Jonah 4 delves into Jonah's reaction to God sparing Nineveh. Jonah becomes angry and displeased with God's mercy toward the city, feeling that this was why he initially fled to Tarshish. He prays to God, expressing his frustration and preferring death over life. Jonah then leaves the city, sits east of it, and makes a shelter, waiting to see what will happen to the city. God appoints a plant to grow over Jonah, providing shade and relief, which Jonah greatly appreciates. However, God then appoints a worm to attack the plant, and it withers, causing Jonah to suffer from the heat and again wish for death. The chapter highlights God's lesson in compassion through this plant. God gently rebukes Jonah, pointing out his concern for the plant, which he did not labor over, and comparing it to God's compassion for Nineveh, with its vast population and many animals. The book ends with this open-ended question, emphasizing God's mercy and the value He places on all life, human and animal alike. Jonah 4 presents themes of mercy, compassion, and God's sovereign right to show pity, challenging Jonah (and the reader) to understand the breadth of God's love.

Jonah 4

1  But it displeased Jonah exceedingly, and he was very angry.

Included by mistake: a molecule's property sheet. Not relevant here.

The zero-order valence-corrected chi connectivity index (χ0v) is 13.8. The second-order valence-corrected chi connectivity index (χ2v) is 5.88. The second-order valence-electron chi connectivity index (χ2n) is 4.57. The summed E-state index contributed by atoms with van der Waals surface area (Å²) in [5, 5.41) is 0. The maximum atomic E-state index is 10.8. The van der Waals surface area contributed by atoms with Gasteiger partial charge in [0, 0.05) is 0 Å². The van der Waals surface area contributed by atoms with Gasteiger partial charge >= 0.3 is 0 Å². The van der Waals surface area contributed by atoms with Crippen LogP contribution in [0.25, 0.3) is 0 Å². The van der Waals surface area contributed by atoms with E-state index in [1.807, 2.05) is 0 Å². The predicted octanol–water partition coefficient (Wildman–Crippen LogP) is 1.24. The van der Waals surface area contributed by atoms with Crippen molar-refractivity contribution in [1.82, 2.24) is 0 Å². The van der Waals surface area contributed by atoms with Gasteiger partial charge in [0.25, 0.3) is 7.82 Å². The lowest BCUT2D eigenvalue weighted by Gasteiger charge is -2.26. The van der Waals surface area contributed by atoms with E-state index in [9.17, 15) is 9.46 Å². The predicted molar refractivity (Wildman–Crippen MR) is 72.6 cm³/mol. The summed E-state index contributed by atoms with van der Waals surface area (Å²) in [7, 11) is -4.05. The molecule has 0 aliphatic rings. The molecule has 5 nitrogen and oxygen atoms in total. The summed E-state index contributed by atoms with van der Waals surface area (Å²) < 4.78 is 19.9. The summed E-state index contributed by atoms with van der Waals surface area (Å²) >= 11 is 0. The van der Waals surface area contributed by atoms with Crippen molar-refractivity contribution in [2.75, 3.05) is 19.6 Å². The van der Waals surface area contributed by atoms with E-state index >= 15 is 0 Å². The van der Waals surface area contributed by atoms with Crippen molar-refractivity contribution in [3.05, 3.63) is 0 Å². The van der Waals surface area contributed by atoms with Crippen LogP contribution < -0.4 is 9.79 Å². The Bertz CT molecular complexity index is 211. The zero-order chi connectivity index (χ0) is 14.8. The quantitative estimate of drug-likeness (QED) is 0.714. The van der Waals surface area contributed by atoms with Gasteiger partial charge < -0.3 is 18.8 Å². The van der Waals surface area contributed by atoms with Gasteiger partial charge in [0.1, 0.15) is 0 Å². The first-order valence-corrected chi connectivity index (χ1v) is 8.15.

2  And he prayed unto the LORD, and said, I pray thee, O LORD, was not this my saying, when I was yet in my country? Therefore I fled before unto Tarshish: for I knew that thou art a gracious God, and merciful, slow to anger, and of great kindness, and repentest thee of the evil.

3  Therefore now, O LORD, take, I beseech thee, my life from me; for it is better for me to die than to live.

4  Then said the LORD, Doest thou well to be angry?

5  So Jonah went out of the city, and sat on the east side of the city, and there made him a booth, and sat under it in the shadow, till he might see what would become of the city.

6  And the LORD God prepared a gourd, and made it to come up over Jonah, that it might be a shadow over his head, to deliver him from his grief. So Jonah was exceeding glad of the gourd.

7  But God prepared a worm when the morning rose the next day, and it smote the gourd that it withered.

8  And it came to pass, when the sun did arise, that God prepared a vehement east wind; and the sun beat upon the head of Jonah, that he fainted, and wished in himself to die, and said, It is better for me to die than to live.

9  And God said to Jonah, Doest thou well to be angry for the gourd? And he said, I do well to be angry, even unto death.

10  Then said the LORD, Thou hast had pity on the gourd, for the which thou hast not laboured, neither madest it grow; which came up in a night, and perished in a night:

11  And should not I spare Nineveh, that great city, wherein are more than sixscore thousand persons that cannot discern between their right hand and their left hand; and also much cattle?

End of Jonah 4

1 Year Plan:  Dec 15 - Jon 4; Mic 1,  Ps 144

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